Pregnancy: Cyclophosphamide can be teratogenic or cause fetal resorption in experimental animals. It should not be used in pregnancy, particularly in early pregnancy, unless the potential benefits outweigh the possible risks. Cyclophosphamide is excreted in breast milk and breast-feeding should be terminated prior to institution of cyclophosphamide therapy.

Patients, male or female, capable of conception, ordinarily should be advised of the mutagenic potential of cyclophosphamide. Adequate methods of contraception appear desirable for such patients receiving cyclophosphamide.

Since cyclophosphamide has been reported to be more toxic in adrenalectomized dogs, adjustment of the dose of both replacement steroids and cyclophosphamide may be necessary for the adrenalectomized patient.

Precautions: Administer cautiously to patients with any of the following conditions: leukopenia, thrombocytopenia, tumor cell infiltration of bone marrow, previous x-ray therapy, previous therapy with other cytotoxic agents, impaired hepatic or renal function.

Because cyclophosphamide may exert a suppressive action in immune mechanisms, consider the interruption or modification of dosage for patients who develop bacterial, fungal or viral infections. This is especially true for patients receiving concomitant steroid therapy and perhaps those with a recent history of steroid therapy, since infections in some of these patients have been fatal. Varicella- zoster infections appear to be particularly dangerous under these circumstances.

It is recommended that patients being considered as candidates for long-term therapy have their renal function monitored prior to treatment. Urine should also be examined regularly for red cells which may precede hemorrhagic cystitis.

Adverse Reactions: Hematopoietic: Leukopenia is an expected effect and ordinarily is used as a guide to therapy. Thrombocytopenia or anemia may occur in a few patients. These effects are almost always reversible when therapy is interrupted.

Gastrointestinal: Anorexia, nausea, or vomiting are common and related to dose as well as individual susceptibility. There are isolated reports of hemorrhagic colitis, oral mucosal ulceration and jaundice occurring during therapy.

Genitourinary: Sterile hemorrhagic cystitis can result from cyclophosphamide administration. This can be severe, even fatal, and is probably due to metabolites in the urine. Nonhemorrhagic cystitis and/or bladder fibrosis also have been reported to result from cyclophosphamide administration. Atypical epithelial cells may be found in the urinary sediment. Ample fluid intake and frequent voiding help to prevent the development of cystitis, but when it occurs it is ordinarily necessary to interrupt cyclophosphamide therapy. Hematuria usually resolves spontaneously within a few days after cyclophosphamide therapy is discontinued, but may persist for several months. In severe cases, replacement of blood loss may be required. Electrocautery to telangiectatic areas of the bladder and diversion of urine flow has been successfully used in treatment of protracted cases. Cryosurgery has also been used. Nephrotoxicity, including hemorrhage and clot formation in the renal pelvis, has been reported. Hemorrhagic ureteritis and tubular necrosis have been reported in patients treated with cyclophosphamide.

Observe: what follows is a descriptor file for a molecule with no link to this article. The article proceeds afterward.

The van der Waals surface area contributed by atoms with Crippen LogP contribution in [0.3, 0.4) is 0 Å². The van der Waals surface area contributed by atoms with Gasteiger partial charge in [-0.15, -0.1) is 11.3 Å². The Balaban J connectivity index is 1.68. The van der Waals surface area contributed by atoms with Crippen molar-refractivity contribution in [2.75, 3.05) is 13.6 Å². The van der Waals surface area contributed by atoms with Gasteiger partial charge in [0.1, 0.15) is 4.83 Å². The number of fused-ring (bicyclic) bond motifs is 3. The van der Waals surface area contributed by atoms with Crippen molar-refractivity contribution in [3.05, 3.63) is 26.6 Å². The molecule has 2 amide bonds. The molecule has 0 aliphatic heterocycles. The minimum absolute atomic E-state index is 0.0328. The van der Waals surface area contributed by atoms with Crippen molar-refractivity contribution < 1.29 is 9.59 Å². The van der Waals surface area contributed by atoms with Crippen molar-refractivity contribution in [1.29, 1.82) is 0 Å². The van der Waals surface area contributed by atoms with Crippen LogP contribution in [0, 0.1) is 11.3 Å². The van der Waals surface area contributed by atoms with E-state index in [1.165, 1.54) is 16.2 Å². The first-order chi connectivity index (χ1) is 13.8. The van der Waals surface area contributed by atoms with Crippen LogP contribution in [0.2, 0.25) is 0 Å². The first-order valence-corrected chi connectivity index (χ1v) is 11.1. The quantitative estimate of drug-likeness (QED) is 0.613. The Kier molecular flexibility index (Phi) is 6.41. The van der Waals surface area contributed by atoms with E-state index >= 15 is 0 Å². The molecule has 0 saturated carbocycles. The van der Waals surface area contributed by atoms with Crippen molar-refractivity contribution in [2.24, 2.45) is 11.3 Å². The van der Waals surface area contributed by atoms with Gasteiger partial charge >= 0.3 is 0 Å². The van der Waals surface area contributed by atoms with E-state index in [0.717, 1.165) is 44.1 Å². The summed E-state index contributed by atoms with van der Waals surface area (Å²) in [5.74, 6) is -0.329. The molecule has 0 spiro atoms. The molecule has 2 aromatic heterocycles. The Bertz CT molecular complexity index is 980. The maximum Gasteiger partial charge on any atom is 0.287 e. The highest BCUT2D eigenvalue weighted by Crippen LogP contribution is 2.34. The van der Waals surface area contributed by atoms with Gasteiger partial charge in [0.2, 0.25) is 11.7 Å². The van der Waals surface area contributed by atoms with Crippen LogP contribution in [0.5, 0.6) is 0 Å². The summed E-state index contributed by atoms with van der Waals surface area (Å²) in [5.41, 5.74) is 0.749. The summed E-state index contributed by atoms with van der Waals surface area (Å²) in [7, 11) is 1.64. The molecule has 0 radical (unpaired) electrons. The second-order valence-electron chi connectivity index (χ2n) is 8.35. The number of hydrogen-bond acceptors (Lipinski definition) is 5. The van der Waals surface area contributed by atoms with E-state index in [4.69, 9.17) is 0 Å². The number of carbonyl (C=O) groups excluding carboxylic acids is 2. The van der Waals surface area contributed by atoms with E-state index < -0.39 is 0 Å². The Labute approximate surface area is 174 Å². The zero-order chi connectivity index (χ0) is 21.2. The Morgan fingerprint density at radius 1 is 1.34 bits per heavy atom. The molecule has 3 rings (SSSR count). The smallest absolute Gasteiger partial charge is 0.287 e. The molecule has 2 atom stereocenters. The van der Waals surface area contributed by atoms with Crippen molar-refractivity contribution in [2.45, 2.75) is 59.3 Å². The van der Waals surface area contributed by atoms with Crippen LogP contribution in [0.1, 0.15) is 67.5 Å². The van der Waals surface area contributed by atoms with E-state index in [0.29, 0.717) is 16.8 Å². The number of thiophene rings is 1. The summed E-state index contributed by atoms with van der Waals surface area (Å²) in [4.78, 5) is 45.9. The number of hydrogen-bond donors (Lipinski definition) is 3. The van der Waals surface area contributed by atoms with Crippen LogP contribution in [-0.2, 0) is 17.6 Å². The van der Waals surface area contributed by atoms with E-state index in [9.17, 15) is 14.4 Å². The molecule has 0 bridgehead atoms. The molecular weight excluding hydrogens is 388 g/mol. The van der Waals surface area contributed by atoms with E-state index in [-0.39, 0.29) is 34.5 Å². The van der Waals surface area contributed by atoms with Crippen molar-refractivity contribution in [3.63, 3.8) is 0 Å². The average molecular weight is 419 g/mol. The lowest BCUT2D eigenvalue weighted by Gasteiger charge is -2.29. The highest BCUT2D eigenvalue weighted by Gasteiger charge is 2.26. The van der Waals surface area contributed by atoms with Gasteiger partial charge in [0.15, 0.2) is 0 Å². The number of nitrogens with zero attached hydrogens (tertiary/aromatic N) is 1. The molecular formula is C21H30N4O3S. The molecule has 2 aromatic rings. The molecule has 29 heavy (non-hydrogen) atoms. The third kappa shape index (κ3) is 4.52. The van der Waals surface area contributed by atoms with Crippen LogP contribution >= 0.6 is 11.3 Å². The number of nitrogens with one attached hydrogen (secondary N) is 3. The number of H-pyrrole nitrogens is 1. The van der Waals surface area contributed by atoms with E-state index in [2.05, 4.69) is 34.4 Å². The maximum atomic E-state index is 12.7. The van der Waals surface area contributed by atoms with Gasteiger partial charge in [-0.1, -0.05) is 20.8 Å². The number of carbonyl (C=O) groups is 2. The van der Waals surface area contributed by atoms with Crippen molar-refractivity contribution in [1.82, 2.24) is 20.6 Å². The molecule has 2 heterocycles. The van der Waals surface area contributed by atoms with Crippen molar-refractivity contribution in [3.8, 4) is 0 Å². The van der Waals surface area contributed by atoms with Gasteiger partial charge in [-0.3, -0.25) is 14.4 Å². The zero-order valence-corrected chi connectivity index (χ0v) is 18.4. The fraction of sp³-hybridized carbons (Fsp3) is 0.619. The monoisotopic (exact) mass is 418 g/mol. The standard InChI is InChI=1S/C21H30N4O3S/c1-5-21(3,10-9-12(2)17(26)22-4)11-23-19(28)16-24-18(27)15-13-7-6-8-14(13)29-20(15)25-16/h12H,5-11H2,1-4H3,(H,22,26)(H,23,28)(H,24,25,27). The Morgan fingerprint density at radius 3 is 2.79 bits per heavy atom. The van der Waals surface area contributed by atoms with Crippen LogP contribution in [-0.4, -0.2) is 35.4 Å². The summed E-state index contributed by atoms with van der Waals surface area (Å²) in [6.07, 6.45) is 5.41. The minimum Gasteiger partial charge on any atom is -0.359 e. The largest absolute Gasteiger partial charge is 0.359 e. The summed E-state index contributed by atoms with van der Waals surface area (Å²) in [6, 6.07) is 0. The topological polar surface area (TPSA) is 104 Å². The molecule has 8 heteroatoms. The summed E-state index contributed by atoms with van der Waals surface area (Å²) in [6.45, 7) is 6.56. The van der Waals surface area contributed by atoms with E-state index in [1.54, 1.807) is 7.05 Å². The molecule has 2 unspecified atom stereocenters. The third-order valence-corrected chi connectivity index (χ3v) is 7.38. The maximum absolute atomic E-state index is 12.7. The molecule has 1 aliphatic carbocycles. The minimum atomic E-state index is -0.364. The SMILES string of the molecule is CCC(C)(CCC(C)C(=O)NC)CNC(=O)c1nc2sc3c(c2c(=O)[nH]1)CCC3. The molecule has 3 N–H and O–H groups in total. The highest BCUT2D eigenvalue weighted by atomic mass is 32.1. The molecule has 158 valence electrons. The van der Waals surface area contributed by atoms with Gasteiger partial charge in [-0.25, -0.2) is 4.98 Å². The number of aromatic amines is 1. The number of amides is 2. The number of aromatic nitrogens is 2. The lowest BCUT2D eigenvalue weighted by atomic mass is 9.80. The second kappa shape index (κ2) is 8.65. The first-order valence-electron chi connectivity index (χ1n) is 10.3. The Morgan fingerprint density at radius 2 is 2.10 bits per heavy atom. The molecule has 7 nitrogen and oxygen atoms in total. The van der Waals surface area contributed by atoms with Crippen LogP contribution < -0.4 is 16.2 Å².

Girls treated with cyclophosphamide during prepubescence generally develop secondary sexual characteristics normally and have regular menses. Ovarian fibrosis with apparently complete loss of germ cells after prolonged cyclophosphamide treatment in late prepubescence has been reported. Girls treated with cyclophosphamide during prepubescence subsequently have conceived.

Men treated with cyclophosphamide may develop oligospermia or azoospermia associated with increased gonadotropin but normal testosterone secretion. Sexual potency and libido are unimpaired in these patients. Boys treated with cyclophosphamide during prepubescence develop secondary sexual characteristics normally but may have oligospermia or azoospermia and increased gonadotropin secretion. Some degree of testicular atrophy may occur. Cyclophosphamide-induced azoospermia is reversible in some patients, though the reversibility may not occur for several years after cessation of therapy. Men temporarily rendered sterile by cyclophosphamide have subsequently fathered normal children.

Integument: It is ordinarily advisable to inform patients in advance of possible alopecia, a frequent complication of cyclophosphamide therapy. Regrowth of hair can be expected although occasionally the new hair may be of a different color or texture. The skin and fingernails may become darker during therapy. Nonspecific dermatitis has been reported to occur with cyclophosphamide.

Pulmonary: Interstitial pulmonary fibrosis has been reported in patients receiving high doses of cyclophosphamide over a prolonged period. There have been reported cases of cyclophosphamide-induced pneumonitis which may continue for one or more months after discontinuation of therapy.

Cardiac Toxicity: Cardiotoxicity has been observed in some patients receiving high doses of cyclophosphamide ranging from 120 to 270 mg/kg administered over a period of a few days, usually as a portion of an intensive antineoplastic multi-drug regimen or in conjunction with transplantation procedures. In a few instances with high doses of cyclophosphamide, severe and sometimes fatal, congestive heart failure has occurred within a few days after the first cyclophosphamide dose. Histopathologic examination has primarily shown hemorrhagic myocarditis.

No residual cardiac abnormalities as evidenced by electrocardiogram or echocardiogram appear to be present in patients surviving episodes of apparent cardiac toxicity associated with high doses of cyclophosphamide.

Cyclophosphamide has been reported to potentiate doxorubicin-induced cardiotoxicity.